You'll notice now that your young toddler is starting to favour particular toys - cars, dolls, airplanes, etc. Don't feel like that's all you can offer them - offer other types of toys to see if anything else peaks their interest. If you child isn't in daycare (where they get to experience more toys than at home), sign up for a play group. Usually playgroups and indoor play centres will have other toys that you don't. Watch your toddler and see what they gravitate to. It's a great way to see what else they may enjoy without spending too much money. It's also a great way to meet other parents/caregivers.
Photo credit: med-8315 by aaron gilson via Flickr
It's all about movement now - rolling, sitting, climbing, and crawling! Toys and play time should encourage movement.
Larger, soft rubber balls are great for chewing on as well as chasing.
Toys that can be used as "walkers" (the baby can hold onto while walking).
Jumpers and exersaucers are great for encouraging moving (and wearing out some energy!)
Food play is fun at this stage. Let them dip their fingers or a baby cracker into some apple sauce or yoghurt, then eat it. This will encourage independence, and fine motor skills. Just never leave your babies along when eating due to chocking hazards.
As baby reaches 12 months:
look for toys that will also encourage imaginative play - a doll house, big building blocks, baby dolls, puppets, etc
Sit on the floor with them and have some "pretend time" - create a puppet show, pretend to fix something, etc. Don't worry about looking or feeling silly. Your toddler will just enjoy your time together, and the more animated you are, the more they will enjoy it.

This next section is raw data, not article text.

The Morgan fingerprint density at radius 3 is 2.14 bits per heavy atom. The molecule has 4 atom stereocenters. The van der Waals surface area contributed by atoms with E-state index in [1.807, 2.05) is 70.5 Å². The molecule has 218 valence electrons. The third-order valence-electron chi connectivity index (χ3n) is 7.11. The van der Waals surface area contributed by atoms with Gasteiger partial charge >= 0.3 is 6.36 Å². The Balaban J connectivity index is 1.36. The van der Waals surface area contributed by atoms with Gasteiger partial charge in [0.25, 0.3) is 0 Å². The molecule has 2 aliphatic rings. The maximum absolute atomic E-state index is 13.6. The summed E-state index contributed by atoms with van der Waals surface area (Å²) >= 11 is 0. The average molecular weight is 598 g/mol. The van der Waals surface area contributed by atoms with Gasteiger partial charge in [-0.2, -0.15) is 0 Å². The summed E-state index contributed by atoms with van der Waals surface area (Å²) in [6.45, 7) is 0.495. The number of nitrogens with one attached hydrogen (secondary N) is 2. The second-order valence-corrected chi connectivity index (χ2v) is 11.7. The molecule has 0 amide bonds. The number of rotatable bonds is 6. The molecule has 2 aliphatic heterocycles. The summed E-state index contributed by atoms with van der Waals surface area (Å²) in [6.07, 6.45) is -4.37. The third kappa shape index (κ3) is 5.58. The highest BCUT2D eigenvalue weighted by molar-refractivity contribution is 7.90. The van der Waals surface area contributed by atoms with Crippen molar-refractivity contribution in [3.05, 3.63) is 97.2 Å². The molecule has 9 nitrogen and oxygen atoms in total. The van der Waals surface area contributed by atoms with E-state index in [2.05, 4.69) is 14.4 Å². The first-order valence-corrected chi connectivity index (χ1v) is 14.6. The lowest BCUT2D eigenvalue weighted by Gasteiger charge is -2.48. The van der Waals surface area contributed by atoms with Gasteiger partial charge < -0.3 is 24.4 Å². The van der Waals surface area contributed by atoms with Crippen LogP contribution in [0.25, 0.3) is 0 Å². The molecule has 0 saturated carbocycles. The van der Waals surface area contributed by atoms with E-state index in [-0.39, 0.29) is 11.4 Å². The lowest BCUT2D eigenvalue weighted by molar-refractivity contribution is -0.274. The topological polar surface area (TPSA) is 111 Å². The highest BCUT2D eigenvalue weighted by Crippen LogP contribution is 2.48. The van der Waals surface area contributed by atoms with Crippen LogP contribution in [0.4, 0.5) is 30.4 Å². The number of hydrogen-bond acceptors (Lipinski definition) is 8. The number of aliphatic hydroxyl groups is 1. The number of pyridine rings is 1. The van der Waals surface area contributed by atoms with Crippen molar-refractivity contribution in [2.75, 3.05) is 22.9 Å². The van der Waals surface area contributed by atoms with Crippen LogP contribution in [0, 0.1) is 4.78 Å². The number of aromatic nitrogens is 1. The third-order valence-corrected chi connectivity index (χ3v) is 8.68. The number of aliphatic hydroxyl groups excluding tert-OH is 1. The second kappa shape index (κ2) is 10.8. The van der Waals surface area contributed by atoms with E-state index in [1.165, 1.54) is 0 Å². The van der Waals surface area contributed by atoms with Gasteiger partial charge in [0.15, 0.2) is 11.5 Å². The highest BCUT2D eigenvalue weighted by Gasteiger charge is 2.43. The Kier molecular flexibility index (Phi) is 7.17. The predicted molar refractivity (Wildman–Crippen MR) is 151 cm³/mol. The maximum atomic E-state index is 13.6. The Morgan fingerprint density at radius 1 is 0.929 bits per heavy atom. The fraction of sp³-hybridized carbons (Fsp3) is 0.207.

Music: music should be played around your baby from day one, but now is a good time to introduce a music class, or musical instruments (shakers seem to be very popular at this age). Encourage some movement as well for play time, or sit in a dimly lit room, for quiet room. Have "music time" or a "music circle" (sitting with your child singing songs together).
Photo credit: Reese Praying before Legos by Donnie Ray Jones via Flickr
Talk and smile to your baby during wake time and show baby that he/she can trust you.
Make sounds for your baby. Clap your hands, snap your fingers, make unusual sounds in different positions around your baby’s head, play soothing music.
Sing your baby simple lullabies like “Hush Little Baby” or "silent night".
Dangle a toy in front of baby and see if baby will follow as you move the toy.
Make your baby look. Use books with different textures and have baby touch and look at pictures.
Play peek a boo with baby. cover and uncover your eyes.
Babys love looking at themselves. Put a safety mirror on play mat.
Teach your baby to hold objects/toys. encourage baby to reach for objects/toys too.
after a 10 mins of stimulation of baby's brain. what better way to relax baby... giving baby infant massage.
Photo credit: Let's Do 52 :: 24/52 :: Pastel by latteda via Flickr
Dedicated blogs by our special guest bloggers speaking out about various topics focusing around parenthood, family and business.